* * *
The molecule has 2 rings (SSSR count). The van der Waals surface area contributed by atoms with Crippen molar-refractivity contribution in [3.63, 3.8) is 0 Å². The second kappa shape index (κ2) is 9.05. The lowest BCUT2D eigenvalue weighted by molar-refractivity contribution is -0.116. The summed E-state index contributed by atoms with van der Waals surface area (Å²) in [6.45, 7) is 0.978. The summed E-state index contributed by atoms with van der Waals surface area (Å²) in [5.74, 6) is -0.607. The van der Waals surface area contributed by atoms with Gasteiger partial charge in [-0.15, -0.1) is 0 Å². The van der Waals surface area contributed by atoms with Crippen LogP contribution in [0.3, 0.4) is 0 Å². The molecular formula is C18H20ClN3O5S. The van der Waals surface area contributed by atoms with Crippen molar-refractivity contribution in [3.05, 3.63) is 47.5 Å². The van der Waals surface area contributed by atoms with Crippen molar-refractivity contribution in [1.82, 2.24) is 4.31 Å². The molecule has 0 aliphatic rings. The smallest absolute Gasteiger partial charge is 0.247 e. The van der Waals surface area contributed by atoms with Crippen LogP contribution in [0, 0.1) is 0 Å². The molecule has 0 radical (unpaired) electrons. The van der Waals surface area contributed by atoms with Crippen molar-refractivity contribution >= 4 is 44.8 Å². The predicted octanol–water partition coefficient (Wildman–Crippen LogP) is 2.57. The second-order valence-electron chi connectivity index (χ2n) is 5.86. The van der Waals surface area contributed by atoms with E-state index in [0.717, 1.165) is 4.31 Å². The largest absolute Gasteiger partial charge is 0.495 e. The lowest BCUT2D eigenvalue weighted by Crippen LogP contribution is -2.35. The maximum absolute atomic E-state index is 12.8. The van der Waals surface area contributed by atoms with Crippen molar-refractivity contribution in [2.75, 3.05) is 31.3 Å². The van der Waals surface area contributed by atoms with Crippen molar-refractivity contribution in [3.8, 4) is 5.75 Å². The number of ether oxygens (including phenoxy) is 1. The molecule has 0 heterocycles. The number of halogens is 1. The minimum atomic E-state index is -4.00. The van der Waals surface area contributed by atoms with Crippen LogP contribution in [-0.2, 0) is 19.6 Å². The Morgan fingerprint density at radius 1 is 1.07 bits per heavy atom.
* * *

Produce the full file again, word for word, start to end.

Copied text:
The molecule has 2 rings (SSSR count). The van der Waals surface area contributed by atoms with Crippen molar-refractivity contribution in [3.63, 3.8) is 0 Å². The second kappa shape index (κ2) is 9.05. The lowest BCUT2D eigenvalue weighted by molar-refractivity contribution is -0.116. The summed E-state index contributed by atoms with van der Waals surface area (Å²) in [6.45, 7) is 0.978. The summed E-state index contributed by atoms with van der Waals surface area (Å²) in [5.74, 6) is -0.607. The van der Waals surface area contributed by atoms with Gasteiger partial charge in [-0.15, -0.1) is 0 Å². The van der Waals surface area contributed by atoms with Crippen LogP contribution in [0.3, 0.4) is 0 Å². The molecular formula is C18H20ClN3O5S. The van der Waals surface area contributed by atoms with Crippen molar-refractivity contribution in [3.05, 3.63) is 47.5 Å². The van der Waals surface area contributed by atoms with Crippen molar-refractivity contribution in [1.82, 2.24) is 4.31 Å². The molecule has 0 aliphatic rings. The smallest absolute Gasteiger partial charge is 0.247 e. The van der Waals surface area contributed by atoms with Crippen LogP contribution in [0, 0.1) is 0 Å². The molecule has 0 radical (unpaired) electrons. The van der Waals surface area contributed by atoms with Crippen molar-refractivity contribution >= 4 is 44.8 Å². The predicted octanol–water partition coefficient (Wildman–Crippen LogP) is 2.57. The second-order valence-electron chi connectivity index (χ2n) is 5.86. The van der Waals surface area contributed by atoms with E-state index in [0.717, 1.165) is 4.31 Å². The largest absolute Gasteiger partial charge is 0.495 e. The lowest BCUT2D eigenvalue weighted by Crippen LogP contribution is -2.35. The maximum absolute atomic E-state index is 12.8. The van der Waals surface area contributed by atoms with Crippen molar-refractivity contribution in [2.75, 3.05) is 31.3 Å². The van der Waals surface area contributed by atoms with Crippen molar-refractivity contribution in [3.8, 4) is 5.75 Å². The number of ether oxygens (including phenoxy) is 1. The molecule has 0 heterocycles. The number of halogens is 1. The minimum atomic E-state index is -4.00. The van der Waals surface area contributed by atoms with Crippen LogP contribution in [-0.2, 0) is 19.6 Å². The Morgan fingerprint density at radius 1 is 1.07 bits per heavy atom.